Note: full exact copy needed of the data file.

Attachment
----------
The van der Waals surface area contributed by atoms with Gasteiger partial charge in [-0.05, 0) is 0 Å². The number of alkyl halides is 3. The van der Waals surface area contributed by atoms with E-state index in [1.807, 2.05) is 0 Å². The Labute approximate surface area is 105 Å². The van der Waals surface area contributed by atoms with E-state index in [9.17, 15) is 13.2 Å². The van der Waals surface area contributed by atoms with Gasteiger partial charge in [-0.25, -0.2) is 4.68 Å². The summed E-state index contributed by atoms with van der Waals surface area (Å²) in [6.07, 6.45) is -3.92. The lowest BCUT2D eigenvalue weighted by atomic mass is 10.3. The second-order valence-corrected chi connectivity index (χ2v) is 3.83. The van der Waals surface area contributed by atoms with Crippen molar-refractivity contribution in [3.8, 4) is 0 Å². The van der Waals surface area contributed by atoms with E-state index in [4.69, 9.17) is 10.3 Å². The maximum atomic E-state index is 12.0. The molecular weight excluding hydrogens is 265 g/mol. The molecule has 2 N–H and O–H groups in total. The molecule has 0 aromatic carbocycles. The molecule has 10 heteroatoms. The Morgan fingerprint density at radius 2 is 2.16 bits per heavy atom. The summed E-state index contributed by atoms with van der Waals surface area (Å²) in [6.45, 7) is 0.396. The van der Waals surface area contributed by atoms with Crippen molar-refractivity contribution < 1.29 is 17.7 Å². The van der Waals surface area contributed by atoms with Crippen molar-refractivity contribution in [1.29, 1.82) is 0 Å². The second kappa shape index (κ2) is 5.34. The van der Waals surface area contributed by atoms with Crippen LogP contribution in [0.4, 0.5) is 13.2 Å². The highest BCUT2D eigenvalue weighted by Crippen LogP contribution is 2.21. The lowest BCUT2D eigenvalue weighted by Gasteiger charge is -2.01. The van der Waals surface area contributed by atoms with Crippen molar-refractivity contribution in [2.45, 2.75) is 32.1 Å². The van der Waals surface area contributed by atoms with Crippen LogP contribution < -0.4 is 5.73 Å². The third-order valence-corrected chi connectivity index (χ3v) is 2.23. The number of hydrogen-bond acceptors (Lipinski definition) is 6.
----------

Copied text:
The van der Waals surface area contributed by atoms with Gasteiger partial charge in [-0.05, 0) is 0 Å². The number of alkyl halides is 3. The van der Waals surface area contributed by atoms with E-state index in [1.807, 2.05) is 0 Å². The Labute approximate surface area is 105 Å². The van der Waals surface area contributed by atoms with E-state index in [9.17, 15) is 13.2 Å². The van der Waals surface area contributed by atoms with Gasteiger partial charge in [-0.25, -0.2) is 4.68 Å². The summed E-state index contributed by atoms with van der Waals surface area (Å²) in [6.07, 6.45) is -3.92. The lowest BCUT2D eigenvalue weighted by atomic mass is 10.3. The second-order valence-corrected chi connectivity index (χ2v) is 3.83. The van der Waals surface area contributed by atoms with Crippen molar-refractivity contribution in [3.8, 4) is 0 Å². The van der Waals surface area contributed by atoms with E-state index in [4.69, 9.17) is 10.3 Å². The maximum atomic E-state index is 12.0. The molecular weight excluding hydrogens is 265 g/mol. The molecule has 2 N–H and O–H groups in total. The molecule has 0 aromatic carbocycles. The molecule has 10 heteroatoms. The Morgan fingerprint density at radius 2 is 2.16 bits per heavy atom. The summed E-state index contributed by atoms with van der Waals surface area (Å²) in [6.45, 7) is 0.396. The van der Waals surface area contributed by atoms with Crippen molar-refractivity contribution < 1.29 is 17.7 Å². The van der Waals surface area contributed by atoms with Crippen molar-refractivity contribution in [1.29, 1.82) is 0 Å². The second kappa shape index (κ2) is 5.34. The van der Waals surface area contributed by atoms with Crippen LogP contribution in [0.4, 0.5) is 13.2 Å². The highest BCUT2D eigenvalue weighted by Crippen LogP contribution is 2.21. The lowest BCUT2D eigenvalue weighted by Gasteiger charge is -2.01. The van der Waals surface area contributed by atoms with Crippen molar-refractivity contribution in [2.45, 2.75) is 32.1 Å². The van der Waals surface area contributed by atoms with Crippen LogP contribution < -0.4 is 5.73 Å². The third-order valence-corrected chi connectivity index (χ3v) is 2.23. The number of hydrogen-bond acceptors (Lipinski definition) is 6.